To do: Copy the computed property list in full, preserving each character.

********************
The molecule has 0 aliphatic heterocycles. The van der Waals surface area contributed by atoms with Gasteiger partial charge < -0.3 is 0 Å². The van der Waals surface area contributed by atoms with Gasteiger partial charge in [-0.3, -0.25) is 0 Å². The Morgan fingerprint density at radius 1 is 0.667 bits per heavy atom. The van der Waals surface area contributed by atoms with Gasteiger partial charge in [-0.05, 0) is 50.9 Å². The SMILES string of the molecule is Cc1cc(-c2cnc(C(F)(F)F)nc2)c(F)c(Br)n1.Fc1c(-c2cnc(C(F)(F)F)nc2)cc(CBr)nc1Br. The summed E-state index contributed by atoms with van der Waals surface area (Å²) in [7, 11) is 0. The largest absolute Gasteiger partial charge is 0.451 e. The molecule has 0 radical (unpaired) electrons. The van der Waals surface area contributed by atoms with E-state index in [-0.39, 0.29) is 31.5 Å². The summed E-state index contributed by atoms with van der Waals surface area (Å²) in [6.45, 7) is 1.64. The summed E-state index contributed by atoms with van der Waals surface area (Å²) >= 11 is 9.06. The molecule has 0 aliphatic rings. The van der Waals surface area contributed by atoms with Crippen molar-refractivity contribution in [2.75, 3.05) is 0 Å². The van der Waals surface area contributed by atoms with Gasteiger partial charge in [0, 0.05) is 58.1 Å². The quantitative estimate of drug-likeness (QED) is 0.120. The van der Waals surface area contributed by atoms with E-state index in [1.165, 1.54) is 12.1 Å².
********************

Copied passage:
The molecule has 0 aliphatic heterocycles. The van der Waals surface area contributed by atoms with Gasteiger partial charge < -0.3 is 0 Å². The van der Waals surface area contributed by atoms with Gasteiger partial charge in [-0.3, -0.25) is 0 Å². The Morgan fingerprint density at radius 1 is 0.667 bits per heavy atom. The van der Waals surface area contributed by atoms with Gasteiger partial charge in [-0.05, 0) is 50.9 Å². The SMILES string of the molecule is Cc1cc(-c2cnc(C(F)(F)F)nc2)c(F)c(Br)n1.Fc1c(-c2cnc(C(F)(F)F)nc2)cc(CBr)nc1Br. The summed E-state index contributed by atoms with van der Waals surface area (Å²) in [7, 11) is 0. The largest absolute Gasteiger partial charge is 0.451 e. The molecule has 0 radical (unpaired) electrons. The van der Waals surface area contributed by atoms with E-state index in [-0.39, 0.29) is 31.5 Å². The summed E-state index contributed by atoms with van der Waals surface area (Å²) in [6.45, 7) is 1.64. The summed E-state index contributed by atoms with van der Waals surface area (Å²) >= 11 is 9.06. The molecule has 0 aliphatic rings. The van der Waals surface area contributed by atoms with Crippen molar-refractivity contribution in [2.75, 3.05) is 0 Å². The van der Waals surface area contributed by atoms with Gasteiger partial charge in [0, 0.05) is 58.1 Å². The quantitative estimate of drug-likeness (QED) is 0.120. The van der Waals surface area contributed by atoms with E-state index in [1.165, 1.54) is 12.1 Å².